Cameron Robbins' parents are devastated and at a lot of words but said they "appreciate" the outpouring of support for their son on Saturday, a day before the planned memorial of the 18-year-old Louisiana high school graduate who was tragically lost at sea after he jumped overboard a party boat into the shark-infested waters late last month.
William and Shari Robbins, both 54, have received hundreds of calls since their son jumped off a pirate-themed booze cruise ship in the Bahamas on a dare on May 24. A search was launched to find Robbins but was it called off two days later after he was untraceable. His parents have since returned to their home in Baton Rouge, Louisiana.
Grieving Their Lost Son
The couple, who spoke to the New York Post, from their home said that their loss is irreparable. The couple was pleasant and friendly as they spoke about their son, a popular baseball player who had just graduated from high school and was described as both "funny and kind-hearted" and "intense and driven."
"We are just mourning our son right now," Shari Robbins told The Post.
"We appreciate you calling. Maybe we will be able to talk more later."
"We appreciate everyone's support," William added.
The family has also issued an obituary for Robbins. "Cameron Crossley Robbins was a beloved grandson, son, brother and friend. He was lost at sea after being reported missing off the coast of Athol Island in the Bahamas on the evening of May 24," the obituary stated.
Cameron played baseball for his high school's varsity squad for three years.
"He was a tough player, battling back from multiple injuries, known to pitch through separated shoulders and broken hands," according to the obituary.
"He hoped to continue his baseball career at the college level.
"Though he left this world far too soon, he lived a life full of good friends and family.
"He was funny and kind-hearted, but also intense and driven.
"He will be missed desperately by his family and friends, who will carry their cherished memories of him to eternity."
A memorial service for Cameron is scheduled for June 4 from 2 pm to 4 pm in Baton Rouge.
Avid Sports Lover and Gentle Soul
In addition, Robbins "loved his truck and country music" and was "a big star" when using karaoke machines and in the shower. The youngster would frequently raid their cupboard at night, "where he consumed large quantities of Fruity Pebbles and popcorn."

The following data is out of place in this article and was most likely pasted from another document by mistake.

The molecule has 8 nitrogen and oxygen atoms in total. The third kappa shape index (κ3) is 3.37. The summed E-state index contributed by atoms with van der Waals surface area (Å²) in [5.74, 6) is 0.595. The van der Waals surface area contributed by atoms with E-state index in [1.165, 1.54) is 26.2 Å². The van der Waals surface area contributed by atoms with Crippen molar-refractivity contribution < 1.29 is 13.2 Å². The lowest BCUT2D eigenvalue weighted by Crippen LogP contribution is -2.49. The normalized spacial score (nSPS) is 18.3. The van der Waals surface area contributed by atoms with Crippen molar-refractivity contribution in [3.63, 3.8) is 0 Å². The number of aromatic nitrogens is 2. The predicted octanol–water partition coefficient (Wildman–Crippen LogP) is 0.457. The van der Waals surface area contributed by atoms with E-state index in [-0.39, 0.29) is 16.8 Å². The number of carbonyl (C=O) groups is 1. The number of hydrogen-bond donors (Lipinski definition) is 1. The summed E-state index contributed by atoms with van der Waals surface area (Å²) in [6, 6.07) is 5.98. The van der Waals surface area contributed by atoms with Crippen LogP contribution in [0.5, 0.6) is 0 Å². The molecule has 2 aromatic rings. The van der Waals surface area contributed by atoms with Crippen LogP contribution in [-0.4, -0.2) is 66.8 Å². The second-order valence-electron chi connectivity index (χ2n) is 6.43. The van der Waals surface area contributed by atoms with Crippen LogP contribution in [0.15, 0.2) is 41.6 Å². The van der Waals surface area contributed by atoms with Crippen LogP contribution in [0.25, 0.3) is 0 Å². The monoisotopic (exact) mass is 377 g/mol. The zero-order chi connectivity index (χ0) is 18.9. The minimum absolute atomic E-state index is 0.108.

Besides his parents, Robbins' immediate family includes his brother Cole and sister Cassie.
Robbins, who had graduated from University Lab School in Baton Rouge on May 21, jumped overboard on a dare from Blackbeard's Revenge, a pirate ship-style boat.
He had just returned from a weekend fishing trip with his father and brother on the Louisiana Gulf Coast before leaving for the disastrous graduation celebration with his friends in the Bahamas.
Robbins was last seen late May 24 in the waters off Athol Island.
Disturbing video footage shows Robbins initially swimming in the water while a life jacket is thrown his way and his classmates ask him to grab on before he disappears.
The new footage has sparked speculation on social media that Robbins may have perished after being chased by a shark. According to some, a shark is visible in the footage.
In the video of the last moments Robbins is seen, someone can be heard yelling, "This kid f–king jumped off! Oh my f–king God! Oh, shut the f–k up! Oh, bye, bye!"
Moments later, he disappeared under the surface. For the next two days, the US Coast Guard, the United Cajun Navy, and the Royal Bahamas Defense Force all scoured the hazy waters.
They searched an area of more than 325 square miles without success before calling off the search on May 26 because they had not located Robbins.
The family of the missing youngster made a quick trip to the Bahamas after news of his disappearance and joined in the extensive search for the teen, Brian Trascher, vice president of the search-and-rescue nonprofit organization United Cajun Navy, told WBRZ.
"It took a lot of strength for them to go out there and stay for a few days," Trascher said.
"When we offered to take them out in a boat to the area where he went overboard and some of the area they were searching ... They went, which I know had to be very emotional for them, but they went."
The Royal Bahamas Defense Force (RBDF) Commodore Raymond King provided an update on Tuesday and said that the region where Robbins went overboard is "really shark-infested."
The Bahamas is known for highly aggressive sharks, such as tiger and bull sharks, which often attack tourists.
They searched an area of more than 325 square miles without finding Robbins, so they called off the search on May 26.